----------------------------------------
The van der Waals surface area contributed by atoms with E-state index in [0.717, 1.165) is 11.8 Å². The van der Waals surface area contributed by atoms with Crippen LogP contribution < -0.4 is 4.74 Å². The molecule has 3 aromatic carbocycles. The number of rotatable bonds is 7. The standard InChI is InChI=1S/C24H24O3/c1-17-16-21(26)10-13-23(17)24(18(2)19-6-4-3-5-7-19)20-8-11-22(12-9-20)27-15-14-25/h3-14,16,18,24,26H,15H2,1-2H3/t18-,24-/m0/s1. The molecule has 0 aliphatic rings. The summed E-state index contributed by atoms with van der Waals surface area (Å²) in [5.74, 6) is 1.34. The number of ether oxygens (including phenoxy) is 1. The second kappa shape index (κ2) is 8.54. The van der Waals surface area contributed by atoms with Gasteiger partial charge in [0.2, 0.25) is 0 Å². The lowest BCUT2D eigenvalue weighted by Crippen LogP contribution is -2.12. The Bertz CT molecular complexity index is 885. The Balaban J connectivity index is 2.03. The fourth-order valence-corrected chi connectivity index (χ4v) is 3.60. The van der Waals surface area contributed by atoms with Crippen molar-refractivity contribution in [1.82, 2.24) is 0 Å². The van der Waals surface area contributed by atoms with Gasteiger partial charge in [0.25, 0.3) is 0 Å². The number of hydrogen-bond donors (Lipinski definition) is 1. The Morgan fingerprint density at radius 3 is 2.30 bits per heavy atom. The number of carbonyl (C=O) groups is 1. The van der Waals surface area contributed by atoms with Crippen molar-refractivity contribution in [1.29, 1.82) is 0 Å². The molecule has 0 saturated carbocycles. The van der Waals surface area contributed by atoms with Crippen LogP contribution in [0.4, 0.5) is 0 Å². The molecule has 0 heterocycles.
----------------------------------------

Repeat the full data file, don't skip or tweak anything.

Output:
The van der Waals surface area contributed by atoms with E-state index in [0.717, 1.165) is 11.8 Å². The van der Waals surface area contributed by atoms with Crippen LogP contribution < -0.4 is 4.74 Å². The molecule has 3 aromatic carbocycles. The number of rotatable bonds is 7. The standard InChI is InChI=1S/C24H24O3/c1-17-16-21(26)10-13-23(17)24(18(2)19-6-4-3-5-7-19)20-8-11-22(12-9-20)27-15-14-25/h3-14,16,18,24,26H,15H2,1-2H3/t18-,24-/m0/s1. The molecule has 0 aliphatic rings. The summed E-state index contributed by atoms with van der Waals surface area (Å²) in [5.74, 6) is 1.34. The number of ether oxygens (including phenoxy) is 1. The second kappa shape index (κ2) is 8.54. The van der Waals surface area contributed by atoms with Gasteiger partial charge in [0.2, 0.25) is 0 Å². The lowest BCUT2D eigenvalue weighted by Crippen LogP contribution is -2.12. The Bertz CT molecular complexity index is 885. The Balaban J connectivity index is 2.03. The fourth-order valence-corrected chi connectivity index (χ4v) is 3.60. The van der Waals surface area contributed by atoms with Crippen molar-refractivity contribution in [1.82, 2.24) is 0 Å². The van der Waals surface area contributed by atoms with Gasteiger partial charge in [0.25, 0.3) is 0 Å². The number of hydrogen-bond donors (Lipinski definition) is 1. The Morgan fingerprint density at radius 3 is 2.30 bits per heavy atom. The number of carbonyl (C=O) groups is 1. The van der Waals surface area contributed by atoms with Crippen molar-refractivity contribution in [1.29, 1.82) is 0 Å². The molecule has 0 saturated carbocycles. The van der Waals surface area contributed by atoms with Crippen LogP contribution in [0.4, 0.5) is 0 Å². The molecule has 0 heterocycles.